In the nineteenth century men’s legs were considered an indication of class and distinction with an elegant leg the mark of aristocracy. Long well-formed legs became associated with moral probity, decency, worthiness and reliability whereas the short fat hairy leg was considered the opposite and the preserve of the lower class. The object of fashion then was to look tall and athletic with top hats and Pompadour hair styles and clothes cut to streamline the body all a hallmark of ruling class. Women found men’s legs an erogenous zone.
After the French Revolution trousers became popular and to make their legs look more muscular men wore artificial calves. During the Napoleonic Wars sailors who allowed to take their wives to sea. In the morning when the boson went to raise the crew, he ordered any reluctant riser to ‘show a leg’. If it was a female leg that appeared from under the covers they were allowed to sleep.
In Victorian Times legs became an obsession associated with sex and even table legs required to be encased to prevent impure thoughts. Women’s uncovered legs were considered indecent and hence the legs of women had to be covered with stockings.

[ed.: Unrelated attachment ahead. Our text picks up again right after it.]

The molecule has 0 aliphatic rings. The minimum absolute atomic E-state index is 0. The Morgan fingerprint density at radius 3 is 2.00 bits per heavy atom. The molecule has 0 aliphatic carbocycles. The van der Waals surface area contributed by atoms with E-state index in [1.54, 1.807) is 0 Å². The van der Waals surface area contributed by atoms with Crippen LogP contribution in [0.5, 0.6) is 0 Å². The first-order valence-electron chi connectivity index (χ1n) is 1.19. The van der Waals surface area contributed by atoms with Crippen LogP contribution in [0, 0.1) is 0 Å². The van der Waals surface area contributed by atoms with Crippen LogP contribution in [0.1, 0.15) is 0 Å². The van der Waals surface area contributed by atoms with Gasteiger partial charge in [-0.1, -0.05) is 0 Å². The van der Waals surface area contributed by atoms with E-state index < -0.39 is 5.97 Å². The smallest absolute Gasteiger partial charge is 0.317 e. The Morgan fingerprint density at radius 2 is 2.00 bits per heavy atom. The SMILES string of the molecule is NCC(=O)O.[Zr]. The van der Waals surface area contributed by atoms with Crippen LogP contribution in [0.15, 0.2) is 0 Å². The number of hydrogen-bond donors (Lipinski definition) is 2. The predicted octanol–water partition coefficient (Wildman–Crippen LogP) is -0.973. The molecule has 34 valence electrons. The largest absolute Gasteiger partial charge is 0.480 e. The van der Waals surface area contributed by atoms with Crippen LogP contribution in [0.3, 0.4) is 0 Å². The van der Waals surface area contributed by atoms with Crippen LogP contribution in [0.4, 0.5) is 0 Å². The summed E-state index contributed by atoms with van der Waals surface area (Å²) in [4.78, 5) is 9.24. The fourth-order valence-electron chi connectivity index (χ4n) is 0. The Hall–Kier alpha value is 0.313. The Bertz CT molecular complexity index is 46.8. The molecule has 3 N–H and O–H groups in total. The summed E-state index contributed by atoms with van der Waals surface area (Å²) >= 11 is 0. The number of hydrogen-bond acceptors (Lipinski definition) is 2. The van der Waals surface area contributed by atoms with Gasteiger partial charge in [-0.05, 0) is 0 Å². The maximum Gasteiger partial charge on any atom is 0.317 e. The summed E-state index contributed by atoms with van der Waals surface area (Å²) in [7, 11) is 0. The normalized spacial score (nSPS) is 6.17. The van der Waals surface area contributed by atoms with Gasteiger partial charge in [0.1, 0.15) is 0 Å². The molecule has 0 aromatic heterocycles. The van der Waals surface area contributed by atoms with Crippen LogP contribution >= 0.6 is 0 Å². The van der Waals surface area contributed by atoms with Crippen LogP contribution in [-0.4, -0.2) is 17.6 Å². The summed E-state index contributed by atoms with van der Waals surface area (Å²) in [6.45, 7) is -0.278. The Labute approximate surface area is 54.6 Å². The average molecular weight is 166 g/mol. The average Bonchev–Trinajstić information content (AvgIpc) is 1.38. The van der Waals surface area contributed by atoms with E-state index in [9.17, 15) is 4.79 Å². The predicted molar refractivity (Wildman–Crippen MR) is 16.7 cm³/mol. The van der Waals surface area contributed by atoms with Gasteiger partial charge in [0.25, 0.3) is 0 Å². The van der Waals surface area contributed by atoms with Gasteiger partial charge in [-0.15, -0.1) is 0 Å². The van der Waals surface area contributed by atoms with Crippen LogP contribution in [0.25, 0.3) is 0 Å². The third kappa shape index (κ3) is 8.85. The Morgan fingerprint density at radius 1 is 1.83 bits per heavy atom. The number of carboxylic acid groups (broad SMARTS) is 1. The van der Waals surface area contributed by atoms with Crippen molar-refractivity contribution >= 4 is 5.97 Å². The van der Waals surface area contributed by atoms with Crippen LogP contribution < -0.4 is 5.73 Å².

The first real attempt to abandon stockings came in during the First World War when Gaby Deslys, actress and mistress to King Manual of Portugal shocked society by refusing to wear stockings again until Germany surrendered.
A decade later Pola Negri went bare legged and Joan Crawford followed suit by not wearing stockings for eveningwear. Going barelegged was considered inartistic and the leg aux natural, was thought to spoil the softness of the skin according to the fashion weekly Sketch (1936).
Attitudes changed six years later when the Board of Trade (UK) warned that if women did not stop wearing stockings in the summer there would be no material left by the winter. The British Government tried to ban them because of material shortages.
When eventually supplies of wartime cotton and rayon stockings ran out many women used specially prepared leg make up.